GAY CHARACTERS

Where’d those gay characters come from? They keep popping up in my books almost unconsciously. The first was in A FOREVER KIND OF GUY. ForeverKindOfGuy72smA pro football player in love with a pro wrestler. I don’t think there’s been one since, but I have two WIPs and there are female gay characters in each.  

One is a Hollywood actress who’s somehow never been outed. Partly because she’s had relationships with men over the years. She fears losing roles and also fears the judgment of others, but in the course of the story, she publicly announces that she’s gay. 

The other is a porn actress who’s out and proud. She doesn’t care what anyone thinks of her and often provokes thought by her behavior and so she can study and analyze the reactions of others. 

I don’t know if the gay characters are a reflection of the culture in which we live. In my day job I’ve encountered lots of gay people over the years. The company I work for prides itself on embracing diversity. My brother was gay. I wonder if I’ve resolved my own issues through my writing and I’m now moving on to try to resolve his. 

I was 19 or 20 when Kevin told me he was gay. I’m not even sure I knew exactly what it meant. (I was sheltered and naïve.) As a kid Kevin was always different. He loved to garden. When he was maybe 8 or 9, he sent away for gladiolus bulbs from the back of a cereal box. He planted them and they bloomed. He was always fussing over them, patting down the dirt path between the rows of plants. He loved animals. He raised mice and gerbils, guinea pigs and rabbits.  

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My mom, my daughter and my dad (shortly before he died) in front. Me and Kevin in back.

He struggled with depression in his late teens and early twenties and subsequently for his whole life. But at that time, it was due to his struggle with his sexual identity. He’d been born into a family of devout Roman Catholics and his parents were of a generation who would, to put it mildly, have trouble accepting a homosexual child. 

Eventually Kevin moved to LA. I think he thought his life would be easier there, that his lifestyle would be more accepted and he’d be less persecuted. I suppose in some ways it might have been easier for him, but in some ways it was probably harder. Kevin contracted AIDS in the early eighties. Again, after one of his friends died from it and he told me he had it, I really didn’t know what it meant.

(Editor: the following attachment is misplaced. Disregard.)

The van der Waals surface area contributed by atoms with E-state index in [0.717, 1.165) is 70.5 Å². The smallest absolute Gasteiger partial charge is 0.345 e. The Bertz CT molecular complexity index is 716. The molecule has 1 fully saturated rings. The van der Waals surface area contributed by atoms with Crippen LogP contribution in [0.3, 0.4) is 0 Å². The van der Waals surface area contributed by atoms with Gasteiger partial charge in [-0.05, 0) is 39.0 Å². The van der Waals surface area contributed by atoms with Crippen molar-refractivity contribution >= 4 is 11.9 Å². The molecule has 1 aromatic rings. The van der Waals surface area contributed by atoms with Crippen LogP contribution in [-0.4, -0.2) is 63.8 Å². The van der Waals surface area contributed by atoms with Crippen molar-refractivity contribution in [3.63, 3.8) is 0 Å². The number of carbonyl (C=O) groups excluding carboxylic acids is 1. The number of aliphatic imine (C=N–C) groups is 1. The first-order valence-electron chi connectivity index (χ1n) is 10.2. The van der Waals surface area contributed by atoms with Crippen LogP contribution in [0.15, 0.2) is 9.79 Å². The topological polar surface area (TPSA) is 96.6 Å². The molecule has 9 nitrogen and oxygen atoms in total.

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Kevin and I in Chinatown for dim sum during one of my many trips to LA.

For Kevin what it meant was losing everything he’d worked for. He’d finally finished nursing school and got a job at a children’s hospital in LA. But he didn’t work there for long. 

AZT was the only drug available early on, and what followed was years of bouts of illness, hospitalizations, the loss of his eyesight, his teeth. Addiction recovery. Social Security Disability. 

He lost control of his body and his life. More of his friends died from AIDS-related illnesses, yet like the Energizer bunny, Kevin kept on ticking. There were days he couldn’t get of bed. Pain. Psychological counseling. A plethora of pills he had to take daily. More procedures. Heart problems. Suicide attempts. And tears. Oh, so many tears. 

In the end, Kevin died alone. His body was discovered the next day when my uncle broke into his house to find out why he didn’t answer his phone or the door. Kevin’s dog was huddled in the corner. 

Kevin’s death was beyond sad, but I never really cried. I think I’d used up all my tears for him while he was alive. There were so many times I thought, this is it. He’s going to die this time. My sadness for Kevin was that he was so immensely talented but he never really had a chance to reach his potential. I’m not sure he ever found anyone who truly appreciated him for who he was. 

At Kevin’s funeral at the country church my dad had attended since birth, I gazed out at the surrounding fields where cattle grazed and the wind blew and I thought, “Finally, Kevin’s at peace.” 

That’s what I want for my gay characters. I want them to be who they are and live in peace.

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